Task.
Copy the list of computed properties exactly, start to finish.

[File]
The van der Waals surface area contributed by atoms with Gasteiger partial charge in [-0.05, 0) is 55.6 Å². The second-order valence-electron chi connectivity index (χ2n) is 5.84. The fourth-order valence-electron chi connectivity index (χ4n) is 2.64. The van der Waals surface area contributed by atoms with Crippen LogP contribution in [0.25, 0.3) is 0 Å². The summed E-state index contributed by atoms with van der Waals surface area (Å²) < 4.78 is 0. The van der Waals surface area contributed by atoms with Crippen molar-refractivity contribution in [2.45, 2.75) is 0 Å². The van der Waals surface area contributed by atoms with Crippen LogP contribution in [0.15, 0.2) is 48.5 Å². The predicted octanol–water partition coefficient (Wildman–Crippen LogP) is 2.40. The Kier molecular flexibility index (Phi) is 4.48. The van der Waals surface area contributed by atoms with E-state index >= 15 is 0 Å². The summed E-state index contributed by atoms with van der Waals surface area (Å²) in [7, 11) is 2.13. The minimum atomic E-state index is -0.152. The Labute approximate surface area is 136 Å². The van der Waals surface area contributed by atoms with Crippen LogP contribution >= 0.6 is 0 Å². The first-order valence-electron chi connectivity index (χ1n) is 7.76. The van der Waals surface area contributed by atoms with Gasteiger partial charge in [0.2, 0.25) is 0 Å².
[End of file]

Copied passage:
The van der Waals surface area contributed by atoms with Gasteiger partial charge in [-0.05, 0) is 55.6 Å². The second-order valence-electron chi connectivity index (χ2n) is 5.84. The fourth-order valence-electron chi connectivity index (χ4n) is 2.64. The van der Waals surface area contributed by atoms with Crippen LogP contribution in [0.25, 0.3) is 0 Å². The summed E-state index contributed by atoms with van der Waals surface area (Å²) < 4.78 is 0. The van der Waals surface area contributed by atoms with Crippen molar-refractivity contribution in [2.45, 2.75) is 0 Å². The van der Waals surface area contributed by atoms with Crippen LogP contribution in [0.15, 0.2) is 48.5 Å². The predicted octanol–water partition coefficient (Wildman–Crippen LogP) is 2.40. The Kier molecular flexibility index (Phi) is 4.48. The van der Waals surface area contributed by atoms with E-state index >= 15 is 0 Å². The summed E-state index contributed by atoms with van der Waals surface area (Å²) in [7, 11) is 2.13. The minimum atomic E-state index is -0.152. The Labute approximate surface area is 136 Å². The van der Waals surface area contributed by atoms with Crippen LogP contribution >= 0.6 is 0 Å². The first-order valence-electron chi connectivity index (χ1n) is 7.76. The van der Waals surface area contributed by atoms with Gasteiger partial charge in [0.2, 0.25) is 0 Å².